Forget transport planes, trucks and tank-killing armored vehicles. If the U.S. Marine Corps is going to be effective in future wars with major powers, it needs to ditch the heavy equipment and get lighter.
That’s the message from Marine Corps commandant David Berger. “We have to get rid of legacy things in the Marine Corps,” Berger said at the Reagan National Defense Forum in California on Dec. 7, 2019. “We’ve got to become expeditionary again, which we know how to do.”
Berger specified “big, heavy things” such as manned counter-armor systems as prime candidates for cut-backs, according to Defense News.
Also on the chopping block: “Big, expensive things that we can’t either afford to buy or afford to maintain over the life of it. Things that don’t fit aboard ship, things that can’t fire hypervelocity projectiles, things that can’t have, don’t have the range that we’re going to need, the precision, but are also mobile, expeditionary enough [that] we can operate from ship or ashore and move back and forth freely. Manned things, manned logistics vehicles, manned logistics aircraft — all those things we’re going to trim down.”
Berger’s push for a more nimble Marine Corps comes as Navy and Marines leaders are working on several overlapping force-structure assessments that could begin reshape the U.S. maritime services.
The Navy wants more smaller ships, including unmanned vessels, as well as a wider array of inexpensive transports to help spread out Marines during a high-end fight with Chinese or Russian forces armed with lots of anti-ship missiles.
The Marines meanwhile are defining a new “Expeditionary Advanced Base Operations” concept, whereby Marines would set up small, heavily-defended outposts at sea or on islands inside enemy missile range. The outposts would function as staging bases for rocket-launchers, stealth fighters and air-mobile infantry forces.
Berger made it clear that he doesn’t think certain weapons belong at those outposts. In calling out manned counter-armor systems, Berger might be referring to the Marines’ 100 missile-armed Light Armored Vehicles and 400 M-1A1 main battle tanks. An M-1 tips the scales at more than 60 tons, making it one of the heaviest single pieces of equipment that a Marine landing force ever carries into battle.
Heavy logistical forces also have no place at the expeditionary bases, Berger said. While fighting in Iraq and Afghanistan, Marine transportation units like their U.S. Army counterparts added bigger and heavier trucks with added armor for deflecting roadside bombs. In a littoral conflict with a major power, the trucks would be worse than useless -- they’d take up valuable space aboard transport ships. Logistics, Berger said, is “the area we’re farthest behind.”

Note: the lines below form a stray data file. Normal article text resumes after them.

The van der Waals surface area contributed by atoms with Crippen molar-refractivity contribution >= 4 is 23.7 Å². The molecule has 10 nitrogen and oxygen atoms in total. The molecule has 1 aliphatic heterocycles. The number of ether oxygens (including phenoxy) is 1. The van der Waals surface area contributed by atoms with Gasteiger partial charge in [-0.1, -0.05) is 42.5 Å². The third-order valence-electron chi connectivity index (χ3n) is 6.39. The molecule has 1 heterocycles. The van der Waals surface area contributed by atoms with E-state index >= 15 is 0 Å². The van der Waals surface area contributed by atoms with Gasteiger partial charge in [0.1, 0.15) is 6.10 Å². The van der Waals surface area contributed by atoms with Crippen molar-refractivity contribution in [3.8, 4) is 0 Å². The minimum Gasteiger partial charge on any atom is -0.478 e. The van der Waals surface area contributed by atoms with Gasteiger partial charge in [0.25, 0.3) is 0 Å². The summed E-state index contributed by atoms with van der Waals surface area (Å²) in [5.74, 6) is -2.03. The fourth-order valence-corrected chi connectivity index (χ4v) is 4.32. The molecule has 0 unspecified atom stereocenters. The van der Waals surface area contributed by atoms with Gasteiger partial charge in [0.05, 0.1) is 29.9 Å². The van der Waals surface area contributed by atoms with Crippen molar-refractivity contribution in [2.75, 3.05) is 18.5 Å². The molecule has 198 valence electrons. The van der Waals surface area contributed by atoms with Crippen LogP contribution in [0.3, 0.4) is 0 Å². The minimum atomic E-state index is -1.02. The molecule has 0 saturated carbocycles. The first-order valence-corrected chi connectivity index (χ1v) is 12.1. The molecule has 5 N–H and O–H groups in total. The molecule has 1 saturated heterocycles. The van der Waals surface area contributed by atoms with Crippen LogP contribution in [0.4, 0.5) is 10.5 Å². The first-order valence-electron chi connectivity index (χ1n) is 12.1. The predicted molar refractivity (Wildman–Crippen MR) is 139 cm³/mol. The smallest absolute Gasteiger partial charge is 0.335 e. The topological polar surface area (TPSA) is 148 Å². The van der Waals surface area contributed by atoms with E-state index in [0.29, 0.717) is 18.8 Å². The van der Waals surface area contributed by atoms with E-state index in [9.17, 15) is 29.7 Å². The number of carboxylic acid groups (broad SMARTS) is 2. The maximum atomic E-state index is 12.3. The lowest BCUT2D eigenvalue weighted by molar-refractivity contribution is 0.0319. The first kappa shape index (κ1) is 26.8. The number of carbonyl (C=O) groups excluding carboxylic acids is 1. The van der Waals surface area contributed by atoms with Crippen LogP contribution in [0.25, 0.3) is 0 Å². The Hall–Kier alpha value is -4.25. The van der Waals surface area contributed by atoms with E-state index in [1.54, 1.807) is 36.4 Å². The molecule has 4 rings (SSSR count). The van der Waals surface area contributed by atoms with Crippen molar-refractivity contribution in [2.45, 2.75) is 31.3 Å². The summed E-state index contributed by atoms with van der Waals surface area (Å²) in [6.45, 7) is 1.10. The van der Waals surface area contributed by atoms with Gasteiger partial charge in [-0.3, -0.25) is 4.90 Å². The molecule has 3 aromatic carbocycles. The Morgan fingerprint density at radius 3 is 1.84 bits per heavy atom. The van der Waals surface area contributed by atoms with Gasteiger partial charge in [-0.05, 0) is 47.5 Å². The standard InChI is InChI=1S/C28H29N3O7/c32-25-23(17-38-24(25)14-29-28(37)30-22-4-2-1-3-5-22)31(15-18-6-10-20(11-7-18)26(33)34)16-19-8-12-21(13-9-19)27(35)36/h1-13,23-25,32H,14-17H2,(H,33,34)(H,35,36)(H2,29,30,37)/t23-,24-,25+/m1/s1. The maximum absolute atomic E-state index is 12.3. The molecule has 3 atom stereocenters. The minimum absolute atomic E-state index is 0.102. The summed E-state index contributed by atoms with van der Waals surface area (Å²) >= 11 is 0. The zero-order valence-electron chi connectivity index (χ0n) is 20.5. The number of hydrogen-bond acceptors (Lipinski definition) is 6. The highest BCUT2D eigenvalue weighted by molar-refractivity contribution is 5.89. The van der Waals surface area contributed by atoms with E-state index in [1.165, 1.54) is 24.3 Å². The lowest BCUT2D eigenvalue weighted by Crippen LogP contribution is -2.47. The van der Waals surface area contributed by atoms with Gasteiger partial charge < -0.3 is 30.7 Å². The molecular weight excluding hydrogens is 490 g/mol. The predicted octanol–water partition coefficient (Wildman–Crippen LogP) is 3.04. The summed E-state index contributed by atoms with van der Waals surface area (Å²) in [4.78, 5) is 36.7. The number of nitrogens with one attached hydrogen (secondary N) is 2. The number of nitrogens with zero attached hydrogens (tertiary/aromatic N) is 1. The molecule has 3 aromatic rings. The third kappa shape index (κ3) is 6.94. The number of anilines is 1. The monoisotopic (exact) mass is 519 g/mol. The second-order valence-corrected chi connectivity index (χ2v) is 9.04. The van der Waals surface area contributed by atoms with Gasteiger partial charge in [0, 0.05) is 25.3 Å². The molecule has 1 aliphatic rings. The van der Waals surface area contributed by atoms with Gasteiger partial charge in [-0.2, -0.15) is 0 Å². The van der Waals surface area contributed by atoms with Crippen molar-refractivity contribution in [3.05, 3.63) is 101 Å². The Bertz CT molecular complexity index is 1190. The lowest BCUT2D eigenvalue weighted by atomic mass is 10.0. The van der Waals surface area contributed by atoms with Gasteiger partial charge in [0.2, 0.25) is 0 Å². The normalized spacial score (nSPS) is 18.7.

Berger said the Marines must double down on robotic supply infrastructure. “Picture in your mind some kind of vehicle, unmanned, perhaps autonomous, but let’s just talk unmanned — [it] moves from this point to that point, whatever, on its own. Inside it, it’s got more unmanned systems, ground or air. It’s launching and recovering them, bringing them back as a mothership, coming back, and you have these all over the place.”
The Navy and Marines already have begun to experiment with unmanned surface vehicles, or USVs, for logistics mission. During the Valiant Shield war game in 2018, the Navy deployed a 12-foot Mantas USV for ship-to-shore transport.
That remotely-operated Mantas carried just 120 pounds of cargo, but the Navy and Marines have already ordered up bigger variants of the same USV for future experiments, including one model that’s 50 feet long and which presumably could carry thousands of pounds of cargo.
For aerial logistics, the Corps in 2018 began shopping for a transport drone that can haul 500 pounds over a distance of at least six miles. That drone like Mantas would function as a proof-of-concept. An operational cargo drone would need to be capable of carrying much heavier loads over much greater distances.
The technology is beginning to emerge that could support Berger’s vision of a lighter Marine Corps. But reorganizing the force could require some hard choices. Writing for the Center for International Maritime Security, Marine officer Walker Mills called on the Corps to consider cutting some of its 24 infantry battalions and most if not all of its tanks and tube artillery.
The manpower the Marines could free up with these cuts should shift into rocket and aviation units that are better suited for future island-hopping campaigns, Mills wrote.